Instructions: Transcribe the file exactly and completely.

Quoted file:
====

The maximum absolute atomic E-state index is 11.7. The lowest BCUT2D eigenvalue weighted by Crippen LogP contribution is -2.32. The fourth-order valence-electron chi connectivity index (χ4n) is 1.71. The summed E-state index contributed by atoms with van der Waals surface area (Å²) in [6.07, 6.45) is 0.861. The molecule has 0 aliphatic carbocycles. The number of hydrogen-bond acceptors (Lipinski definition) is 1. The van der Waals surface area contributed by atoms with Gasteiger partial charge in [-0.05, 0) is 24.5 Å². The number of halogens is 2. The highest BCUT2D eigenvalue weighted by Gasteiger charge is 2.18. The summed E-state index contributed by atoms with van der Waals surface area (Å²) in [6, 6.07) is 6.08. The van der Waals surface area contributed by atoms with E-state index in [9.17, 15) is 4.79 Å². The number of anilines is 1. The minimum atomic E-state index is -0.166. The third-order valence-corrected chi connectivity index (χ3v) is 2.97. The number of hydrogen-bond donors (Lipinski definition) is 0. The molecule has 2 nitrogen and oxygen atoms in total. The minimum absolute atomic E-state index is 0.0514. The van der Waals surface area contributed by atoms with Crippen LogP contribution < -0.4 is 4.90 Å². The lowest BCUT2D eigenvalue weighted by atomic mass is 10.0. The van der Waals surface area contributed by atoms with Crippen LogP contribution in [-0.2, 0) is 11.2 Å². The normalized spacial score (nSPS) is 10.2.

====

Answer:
The maximum absolute atomic E-state index is 11.7. The lowest BCUT2D eigenvalue weighted by Crippen LogP contribution is -2.32. The fourth-order valence-electron chi connectivity index (χ4n) is 1.71. The summed E-state index contributed by atoms with van der Waals surface area (Å²) in [6.07, 6.45) is 0.861. The molecule has 0 aliphatic carbocycles. The number of hydrogen-bond acceptors (Lipinski definition) is 1. The van der Waals surface area contributed by atoms with Gasteiger partial charge in [-0.05, 0) is 24.5 Å². The number of halogens is 2. The highest BCUT2D eigenvalue weighted by Gasteiger charge is 2.18. The summed E-state index contributed by atoms with van der Waals surface area (Å²) in [6, 6.07) is 6.08. The van der Waals surface area contributed by atoms with E-state index in [9.17, 15) is 4.79 Å². The number of anilines is 1. The minimum atomic E-state index is -0.166. The third-order valence-corrected chi connectivity index (χ3v) is 2.97. The number of hydrogen-bond donors (Lipinski definition) is 0. The molecule has 2 nitrogen and oxygen atoms in total. The minimum absolute atomic E-state index is 0.0514. The van der Waals surface area contributed by atoms with Crippen LogP contribution < -0.4 is 4.90 Å². The lowest BCUT2D eigenvalue weighted by atomic mass is 10.0. The van der Waals surface area contributed by atoms with Crippen LogP contribution in [-0.2, 0) is 11.2 Å². The normalized spacial score (nSPS) is 10.2.